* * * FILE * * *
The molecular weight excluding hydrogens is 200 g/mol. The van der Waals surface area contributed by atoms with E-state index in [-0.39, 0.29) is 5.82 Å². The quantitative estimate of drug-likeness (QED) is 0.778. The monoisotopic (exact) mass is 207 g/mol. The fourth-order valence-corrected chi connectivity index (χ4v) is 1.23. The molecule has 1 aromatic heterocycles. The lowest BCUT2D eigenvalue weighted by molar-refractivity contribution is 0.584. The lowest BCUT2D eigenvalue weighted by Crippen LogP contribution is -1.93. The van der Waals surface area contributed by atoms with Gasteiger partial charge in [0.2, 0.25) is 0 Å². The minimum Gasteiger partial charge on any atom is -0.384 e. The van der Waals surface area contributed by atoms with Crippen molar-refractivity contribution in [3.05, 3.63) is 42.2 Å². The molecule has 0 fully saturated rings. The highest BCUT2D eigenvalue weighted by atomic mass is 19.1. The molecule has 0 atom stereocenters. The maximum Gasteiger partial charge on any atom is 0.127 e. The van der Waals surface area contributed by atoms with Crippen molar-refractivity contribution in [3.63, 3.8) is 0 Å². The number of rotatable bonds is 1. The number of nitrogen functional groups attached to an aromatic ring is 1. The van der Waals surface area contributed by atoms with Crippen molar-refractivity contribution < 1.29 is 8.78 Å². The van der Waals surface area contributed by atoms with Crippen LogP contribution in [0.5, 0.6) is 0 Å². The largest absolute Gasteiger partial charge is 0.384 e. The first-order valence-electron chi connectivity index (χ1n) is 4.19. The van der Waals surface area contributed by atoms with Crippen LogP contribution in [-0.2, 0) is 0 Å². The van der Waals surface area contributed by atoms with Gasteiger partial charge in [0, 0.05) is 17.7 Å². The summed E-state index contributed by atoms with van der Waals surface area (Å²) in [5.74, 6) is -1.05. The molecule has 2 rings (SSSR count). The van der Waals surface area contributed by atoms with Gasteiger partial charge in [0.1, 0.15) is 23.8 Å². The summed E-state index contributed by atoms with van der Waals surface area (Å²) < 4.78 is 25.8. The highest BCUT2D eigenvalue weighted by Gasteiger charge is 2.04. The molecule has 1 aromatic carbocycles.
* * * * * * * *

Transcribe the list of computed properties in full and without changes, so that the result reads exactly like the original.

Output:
The molecular weight excluding hydrogens is 200 g/mol. The van der Waals surface area contributed by atoms with E-state index in [-0.39, 0.29) is 5.82 Å². The quantitative estimate of drug-likeness (QED) is 0.778. The monoisotopic (exact) mass is 207 g/mol. The fourth-order valence-corrected chi connectivity index (χ4v) is 1.23. The molecule has 1 aromatic heterocycles. The lowest BCUT2D eigenvalue weighted by molar-refractivity contribution is 0.584. The lowest BCUT2D eigenvalue weighted by Crippen LogP contribution is -1.93. The van der Waals surface area contributed by atoms with Gasteiger partial charge in [0.2, 0.25) is 0 Å². The minimum Gasteiger partial charge on any atom is -0.384 e. The van der Waals surface area contributed by atoms with Crippen molar-refractivity contribution in [3.05, 3.63) is 42.2 Å². The molecule has 0 fully saturated rings. The highest BCUT2D eigenvalue weighted by atomic mass is 19.1. The molecule has 0 atom stereocenters. The maximum Gasteiger partial charge on any atom is 0.127 e. The van der Waals surface area contributed by atoms with Crippen molar-refractivity contribution in [3.63, 3.8) is 0 Å². The number of rotatable bonds is 1. The number of nitrogen functional groups attached to an aromatic ring is 1. The van der Waals surface area contributed by atoms with Crippen molar-refractivity contribution < 1.29 is 8.78 Å². The van der Waals surface area contributed by atoms with Crippen LogP contribution in [0.5, 0.6) is 0 Å². The largest absolute Gasteiger partial charge is 0.384 e. The first-order valence-electron chi connectivity index (χ1n) is 4.19. The van der Waals surface area contributed by atoms with Crippen LogP contribution in [-0.2, 0) is 0 Å². The van der Waals surface area contributed by atoms with Gasteiger partial charge in [0, 0.05) is 17.7 Å². The summed E-state index contributed by atoms with van der Waals surface area (Å²) in [5.74, 6) is -1.05. The molecule has 2 rings (SSSR count). The van der Waals surface area contributed by atoms with Gasteiger partial charge in [0.1, 0.15) is 23.8 Å². The summed E-state index contributed by atoms with van der Waals surface area (Å²) < 4.78 is 25.8. The highest BCUT2D eigenvalue weighted by Gasteiger charge is 2.04. The molecule has 1 aromatic carbocycles.